21 Scenes in Search of a Story
In 2006, as I was finishing the creative writing MFA at UBC, I met a young woman with Down syndrome. Grace told me she wanted to write a new version of Cinderella, one where her fictional self would be a feisty Cinderella-Grace who honeymoons on the Titanic, has three daughters, and becomes a famous spy. From our first meeting, I was moved in a way I didn’t understand. But I knew I wanted to help Grace and tell her story.
A few months later, I started a personal essay. Grace on Fridays, I called my first draft, since Grace and I often met for an hour or so on Friday afternoons. I described how Grace usually had 5 to 10 pages written, how she moved from writing by hand to using a computer, how we talked about things I thought I’d never talk about with her – point of view, dialogue, structure. The week after we talked about point of view, she changed her story, by then about 40 pages long, from the third person to the first person. It now began Once upon a time, there was me.
I produced draft after draft of my essay. Within a few months, I had over a dozen digital versions languishing in a folder called Grace. Each draft petered out into doubt and confusion. What was I trying to say? What was the story?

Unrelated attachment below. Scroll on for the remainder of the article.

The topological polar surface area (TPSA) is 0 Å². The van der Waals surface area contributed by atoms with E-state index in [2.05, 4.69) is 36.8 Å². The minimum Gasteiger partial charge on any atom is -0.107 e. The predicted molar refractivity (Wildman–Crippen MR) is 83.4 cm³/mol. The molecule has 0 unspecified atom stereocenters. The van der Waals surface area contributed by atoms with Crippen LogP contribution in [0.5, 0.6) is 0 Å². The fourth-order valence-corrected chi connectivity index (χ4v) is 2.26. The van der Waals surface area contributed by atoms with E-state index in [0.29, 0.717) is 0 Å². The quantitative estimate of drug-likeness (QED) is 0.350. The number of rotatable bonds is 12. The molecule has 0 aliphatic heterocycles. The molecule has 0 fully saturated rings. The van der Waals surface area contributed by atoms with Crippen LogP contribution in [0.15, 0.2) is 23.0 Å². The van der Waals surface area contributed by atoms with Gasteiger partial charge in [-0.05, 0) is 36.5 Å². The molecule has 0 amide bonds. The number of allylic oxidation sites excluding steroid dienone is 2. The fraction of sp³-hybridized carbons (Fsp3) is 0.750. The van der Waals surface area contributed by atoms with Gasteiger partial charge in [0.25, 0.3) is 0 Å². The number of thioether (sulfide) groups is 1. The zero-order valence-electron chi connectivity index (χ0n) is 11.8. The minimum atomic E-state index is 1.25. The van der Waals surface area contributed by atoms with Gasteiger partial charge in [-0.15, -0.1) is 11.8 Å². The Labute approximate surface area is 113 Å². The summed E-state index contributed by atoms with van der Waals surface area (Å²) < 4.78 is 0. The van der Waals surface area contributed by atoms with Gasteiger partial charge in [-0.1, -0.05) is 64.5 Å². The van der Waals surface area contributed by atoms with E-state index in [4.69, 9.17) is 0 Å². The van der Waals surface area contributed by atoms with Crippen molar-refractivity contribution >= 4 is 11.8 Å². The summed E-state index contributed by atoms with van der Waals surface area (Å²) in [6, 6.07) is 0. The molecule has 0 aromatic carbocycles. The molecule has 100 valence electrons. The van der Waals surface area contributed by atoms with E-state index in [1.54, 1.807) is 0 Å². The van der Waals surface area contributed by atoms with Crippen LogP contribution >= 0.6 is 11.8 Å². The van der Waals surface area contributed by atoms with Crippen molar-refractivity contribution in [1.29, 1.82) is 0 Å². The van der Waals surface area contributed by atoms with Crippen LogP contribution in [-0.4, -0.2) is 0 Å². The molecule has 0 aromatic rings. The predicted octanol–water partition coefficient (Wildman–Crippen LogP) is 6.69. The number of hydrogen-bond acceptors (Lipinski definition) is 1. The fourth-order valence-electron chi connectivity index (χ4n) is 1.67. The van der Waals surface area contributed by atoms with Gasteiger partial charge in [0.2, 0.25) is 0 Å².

I decided structure was the problem. At the time, Grace was studying karate, so a new series of draft essays sported the title, 21 Moves, reflecting the fact that Grace was trying to master a new kata, a series of 21 linked moves. I liked how this resonated with Grace’s chromosomal reality, an extra copy of her 21st chromosome in every cell. But this change still didn’t capture how I felt about Grace and our work together. By now I’d been writing my essay for over three years. I felt like I was struggling with my own kata, a series of linked essays I had to master before I could move on.